(First posted at RealGM)
POST-FIRST YEAR ASSESSMENT
- 1,413 minutes
- -0.1 pace-adjusted plus-minus
- 9.4 PER
Hezonja had the least impressive first year of the players drafted in the top five.
Concerns regarding off ball defense and ball stopping that had him nailed to the end of the bench at Barcelona also limited his playing time in Orlando. But one could argue the Magic didn’t provide him a clear path to success either.
Orlando has consistently struggled with continuation in the Rob Henigan era. It doesn’t follow a clear path for more than a single season. First the plan was to develop Victor Oladipo similarly to how Oklahoma City developed Russell Westbrook but then they really wanted Elfrid Payton a year later, suddenly Evan Fournier seemed like a keeper but then the chance to get Tobias Harris emerged, Aaron Gordon was going to be their Blake Griffin but now they’ll try to turn him into Paul George.
Hezonja got lost in the shuffle. Scott Skiles arrived and brought with him expectations that this team was, as of that point, playing for wins. The 20-year-old wasn’t ready to contribute to a team seeking wins at the Euroleague level and he wasn’t ready to contribute to one at the NBA level.
Maybe if Hezonja was part of a well-built team with a clear structure in place, with some understanding that some mistakes were par for the course, he could actually have had more of an impact right away. Hezonja can drill spot-up looks. He proved he can create against a scrambling defense and make tough shots against NBA-caliber competition. And he possesses the combination of size and athletic ability that should translate into at least decent individual defense when he is engaged.
The problem is Orlando was not that well-built, Skiles did not tolerate Hezonja getting caught ball-watching or struggling to navigate over picks, not all that many good looks were created for him and the looks he created for himself were too tough too often to assume they could be a reliable source of offense. As a consequence, he averaged fewer than 18 minutes per game on 79 appearances.
Hezonja remains a more interesting player in theory than in reality but his defenders still have a case if they argue he hasn’t yet been put in the best position to succeed; the principal aspect of that being having the chance to stay out on the court long enough.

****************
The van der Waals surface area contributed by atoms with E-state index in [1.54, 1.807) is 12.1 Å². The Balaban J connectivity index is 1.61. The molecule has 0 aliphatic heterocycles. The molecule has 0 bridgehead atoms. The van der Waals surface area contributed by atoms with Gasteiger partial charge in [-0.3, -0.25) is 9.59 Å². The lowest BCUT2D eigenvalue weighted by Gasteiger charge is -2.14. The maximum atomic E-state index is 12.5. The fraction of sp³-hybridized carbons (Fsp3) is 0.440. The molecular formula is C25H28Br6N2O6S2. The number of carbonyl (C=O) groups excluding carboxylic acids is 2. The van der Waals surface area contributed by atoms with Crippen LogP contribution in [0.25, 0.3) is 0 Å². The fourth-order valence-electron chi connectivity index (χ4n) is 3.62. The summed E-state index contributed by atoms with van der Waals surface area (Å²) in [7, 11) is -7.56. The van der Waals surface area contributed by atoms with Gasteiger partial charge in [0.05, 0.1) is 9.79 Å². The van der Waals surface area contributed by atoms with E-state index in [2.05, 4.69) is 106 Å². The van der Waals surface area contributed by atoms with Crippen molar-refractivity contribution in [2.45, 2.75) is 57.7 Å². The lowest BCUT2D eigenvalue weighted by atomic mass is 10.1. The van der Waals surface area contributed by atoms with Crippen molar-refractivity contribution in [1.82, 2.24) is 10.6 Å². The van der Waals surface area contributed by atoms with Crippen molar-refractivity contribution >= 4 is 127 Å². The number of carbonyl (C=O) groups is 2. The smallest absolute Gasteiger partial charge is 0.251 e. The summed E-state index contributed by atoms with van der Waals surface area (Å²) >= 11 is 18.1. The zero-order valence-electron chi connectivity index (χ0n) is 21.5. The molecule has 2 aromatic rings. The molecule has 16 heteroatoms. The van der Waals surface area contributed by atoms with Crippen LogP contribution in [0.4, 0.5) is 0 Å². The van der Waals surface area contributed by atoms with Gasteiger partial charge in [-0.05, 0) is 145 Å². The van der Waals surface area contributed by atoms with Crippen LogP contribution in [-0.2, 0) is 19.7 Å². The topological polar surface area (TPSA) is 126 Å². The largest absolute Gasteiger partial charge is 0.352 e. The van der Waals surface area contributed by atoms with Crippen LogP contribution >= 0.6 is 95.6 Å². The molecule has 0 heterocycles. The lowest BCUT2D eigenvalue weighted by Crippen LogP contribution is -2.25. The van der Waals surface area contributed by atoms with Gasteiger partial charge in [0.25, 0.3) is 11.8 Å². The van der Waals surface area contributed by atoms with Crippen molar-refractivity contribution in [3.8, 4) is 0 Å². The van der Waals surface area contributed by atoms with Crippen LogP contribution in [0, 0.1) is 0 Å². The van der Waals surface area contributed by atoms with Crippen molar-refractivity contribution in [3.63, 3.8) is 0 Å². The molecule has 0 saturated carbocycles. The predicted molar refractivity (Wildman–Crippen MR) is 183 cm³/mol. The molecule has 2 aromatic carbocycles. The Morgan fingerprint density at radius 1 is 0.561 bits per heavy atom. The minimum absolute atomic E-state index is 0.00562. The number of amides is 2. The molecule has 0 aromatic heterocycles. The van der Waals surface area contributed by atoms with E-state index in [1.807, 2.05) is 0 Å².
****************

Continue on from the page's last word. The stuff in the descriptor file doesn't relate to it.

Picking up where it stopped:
And, amazingly, it’s unclear if next season will be the season that happens.
Skiles split because he felt like doing so and Frank Vogel was hired. That could have been an opportunity for the organization to restructure itself and reset its expectations. But then it traded Victor Oladipo and the 11th pick in the draft to Oklahoma City for Serge Ibaka.
That could have been fine. Orlando could have been building a three-man rotation of Ibaka, Gordon and Nikola Vucevic upfront, with the two athletic forwards making up for Vucevic’s terrible defense. They would finish games with Ibaka and Gordon. Vucevic would be annoyed but then they could let him go when the situation turned too exhausting to manage. His contract should not be that hard to trade.
But then Orlando made everything too confusing to understand by signing Bismack Biyombo. Vogel subsequently told Zach Lowe their plan is to play Gordon as a wing now. And all of a sudden Jeff Green is involved as well. There should be no expectations for Green at this point but I assume Orlando has some sort of plan for him, given they are paying him $15 million next season.
All of this suggests Hezonja is just kind of there now. Oladipo and Harris are gone but Fournier was retained and now Gordon is a wing, so those are probably the two starters. Green is probably going to end up playing because coaches always have to wait and see for themselves that he can’t play before they eventually give up on him and he’ll probably play as a wing because the frontcourt already might not have enough minutes available for Biyombo, Ibaka and Vucevic as it is.
Hezonja should get some of leftover minutes on the wing, considering Vogel doesn’t like to stagger lineups a whole lot, but it should be mentioned that not even this is by design, as the Magic actually traded for Jodie Meeks to be in consideration for minutes here but it turns out that he is still injured and it appears they didn’t know the full extent of it.
It seems evident there is no clear path for Hezonja to break out in Orlando, at least not next season. He’ll have to force his way into a larger role, probably by hitting tough shots at a greater rate than he’s proven able to do so by now.
Editor’s Note: Rafael Uehara is the managing editor of ‘Basketball Scouting’. More of his work can be found here or at RealGM, where he is a regular contributor. He can be followed on twitter as @rafael_uehara